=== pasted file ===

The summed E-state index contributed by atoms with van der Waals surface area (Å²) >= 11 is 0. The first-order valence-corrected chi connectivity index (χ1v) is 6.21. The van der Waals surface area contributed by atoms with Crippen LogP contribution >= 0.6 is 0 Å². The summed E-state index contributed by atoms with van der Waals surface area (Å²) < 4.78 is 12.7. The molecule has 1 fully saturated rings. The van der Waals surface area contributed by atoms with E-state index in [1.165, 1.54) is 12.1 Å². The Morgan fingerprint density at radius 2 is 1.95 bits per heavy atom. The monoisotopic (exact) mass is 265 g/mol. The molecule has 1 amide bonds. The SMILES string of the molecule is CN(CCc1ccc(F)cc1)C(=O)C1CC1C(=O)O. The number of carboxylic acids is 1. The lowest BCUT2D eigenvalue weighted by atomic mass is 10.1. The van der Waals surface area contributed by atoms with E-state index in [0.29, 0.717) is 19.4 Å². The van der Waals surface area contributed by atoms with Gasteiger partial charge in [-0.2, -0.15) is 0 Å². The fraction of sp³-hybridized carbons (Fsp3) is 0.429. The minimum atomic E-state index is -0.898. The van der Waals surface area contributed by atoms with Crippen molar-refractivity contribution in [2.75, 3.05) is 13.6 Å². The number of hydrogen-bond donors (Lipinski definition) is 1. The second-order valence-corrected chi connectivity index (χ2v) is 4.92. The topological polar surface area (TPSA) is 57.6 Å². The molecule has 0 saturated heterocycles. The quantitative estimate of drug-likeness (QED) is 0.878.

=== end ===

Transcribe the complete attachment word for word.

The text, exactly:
The summed E-state index contributed by atoms with van der Waals surface area (Å²) >= 11 is 0. The first-order valence-corrected chi connectivity index (χ1v) is 6.21. The van der Waals surface area contributed by atoms with Crippen LogP contribution >= 0.6 is 0 Å². The summed E-state index contributed by atoms with van der Waals surface area (Å²) < 4.78 is 12.7. The molecule has 1 fully saturated rings. The van der Waals surface area contributed by atoms with E-state index in [1.165, 1.54) is 12.1 Å². The Morgan fingerprint density at radius 2 is 1.95 bits per heavy atom. The monoisotopic (exact) mass is 265 g/mol. The molecule has 1 amide bonds. The SMILES string of the molecule is CN(CCc1ccc(F)cc1)C(=O)C1CC1C(=O)O. The number of carboxylic acids is 1. The lowest BCUT2D eigenvalue weighted by atomic mass is 10.1. The van der Waals surface area contributed by atoms with E-state index in [0.29, 0.717) is 19.4 Å². The van der Waals surface area contributed by atoms with Gasteiger partial charge in [-0.2, -0.15) is 0 Å². The fraction of sp³-hybridized carbons (Fsp3) is 0.429. The minimum atomic E-state index is -0.898. The van der Waals surface area contributed by atoms with Crippen molar-refractivity contribution in [2.75, 3.05) is 13.6 Å². The number of hydrogen-bond donors (Lipinski definition) is 1. The second-order valence-corrected chi connectivity index (χ2v) is 4.92. The topological polar surface area (TPSA) is 57.6 Å². The molecule has 0 saturated heterocycles. The quantitative estimate of drug-likeness (QED) is 0.878.